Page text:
Collins stated that if Facebook CEO Mark Zuckerberg “doesn’t believe he is accountable to the UK Parliament, he is to the billions of Facebook users across the world”.

Zuckerberg “still has questions to answer yet he’s continued to duck them, refusing to respond to our invitations directly or sending representatives who don’t have the right information”.

“[He] continually fails to show the levels of leadership and personal responsibility that should be expected from someone who sits at the top of one of the world’s biggest companies,” Collins added.

Russian disinformation and Brexit 

The committee has repeatedly asked Facebook in written correspondence and oral evidence about Russian activity on Facebook and knowledge of Russian advertisements that ran during the presidential election in America in 2016.

The New York Times reported in November 2018 that Facebook had discovered Russian-linked activity on its site in 2016, attempting to disrupt the US election.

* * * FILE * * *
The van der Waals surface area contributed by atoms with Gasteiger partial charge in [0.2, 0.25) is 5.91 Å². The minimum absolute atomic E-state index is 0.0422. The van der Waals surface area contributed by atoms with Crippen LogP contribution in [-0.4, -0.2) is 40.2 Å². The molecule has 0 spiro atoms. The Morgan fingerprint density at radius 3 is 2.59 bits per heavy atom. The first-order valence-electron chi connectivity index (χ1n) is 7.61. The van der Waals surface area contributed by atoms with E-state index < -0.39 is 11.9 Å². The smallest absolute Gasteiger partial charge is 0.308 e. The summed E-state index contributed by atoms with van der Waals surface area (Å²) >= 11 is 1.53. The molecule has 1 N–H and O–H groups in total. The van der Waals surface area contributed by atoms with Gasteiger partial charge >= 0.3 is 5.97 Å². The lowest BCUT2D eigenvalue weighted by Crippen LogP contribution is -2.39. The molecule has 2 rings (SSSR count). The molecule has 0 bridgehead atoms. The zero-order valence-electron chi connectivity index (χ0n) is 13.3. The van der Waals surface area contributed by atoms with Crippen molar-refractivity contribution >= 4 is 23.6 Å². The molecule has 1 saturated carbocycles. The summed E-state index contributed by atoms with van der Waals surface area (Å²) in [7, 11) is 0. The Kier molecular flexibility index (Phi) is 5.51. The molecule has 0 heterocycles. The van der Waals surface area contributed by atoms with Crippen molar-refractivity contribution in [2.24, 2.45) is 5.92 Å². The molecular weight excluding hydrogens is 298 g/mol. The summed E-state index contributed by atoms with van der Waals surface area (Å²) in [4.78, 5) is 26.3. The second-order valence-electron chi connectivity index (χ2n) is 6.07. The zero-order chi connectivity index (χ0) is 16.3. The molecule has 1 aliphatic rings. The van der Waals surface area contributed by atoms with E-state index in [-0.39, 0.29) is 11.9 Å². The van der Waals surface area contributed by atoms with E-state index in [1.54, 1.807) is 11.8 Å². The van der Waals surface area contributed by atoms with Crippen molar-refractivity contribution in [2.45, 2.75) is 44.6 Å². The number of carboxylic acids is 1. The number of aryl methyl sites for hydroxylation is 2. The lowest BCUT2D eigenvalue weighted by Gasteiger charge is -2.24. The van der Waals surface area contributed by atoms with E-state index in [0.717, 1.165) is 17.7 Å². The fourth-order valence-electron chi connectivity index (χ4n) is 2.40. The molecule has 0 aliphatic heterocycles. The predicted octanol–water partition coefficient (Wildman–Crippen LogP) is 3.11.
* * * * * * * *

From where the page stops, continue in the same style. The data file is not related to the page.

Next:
MPs have concluded that two senior executives from Facebook who appeared as witnesses left them with the impression they had “deliberately misled the committee or they were deliberately not briefed by senior executives at Facebook, about the extent of Russian interference in foreign elections”.

The report calls on the UK government to make a statement about how many investigations are currently being carried out into Russian interference in UK politics. It notes that MPs want to find out what impact this may have had on previous British elections and the Brexit referendum in 2016. 

Hefty fines 

The report repeats a number of recommendations from the committee interim report published last summer. It calls for the government to reconsider a number of recommendations to which it did not respond and to include concrete proposals for action in its forthcoming White Paper on online harms.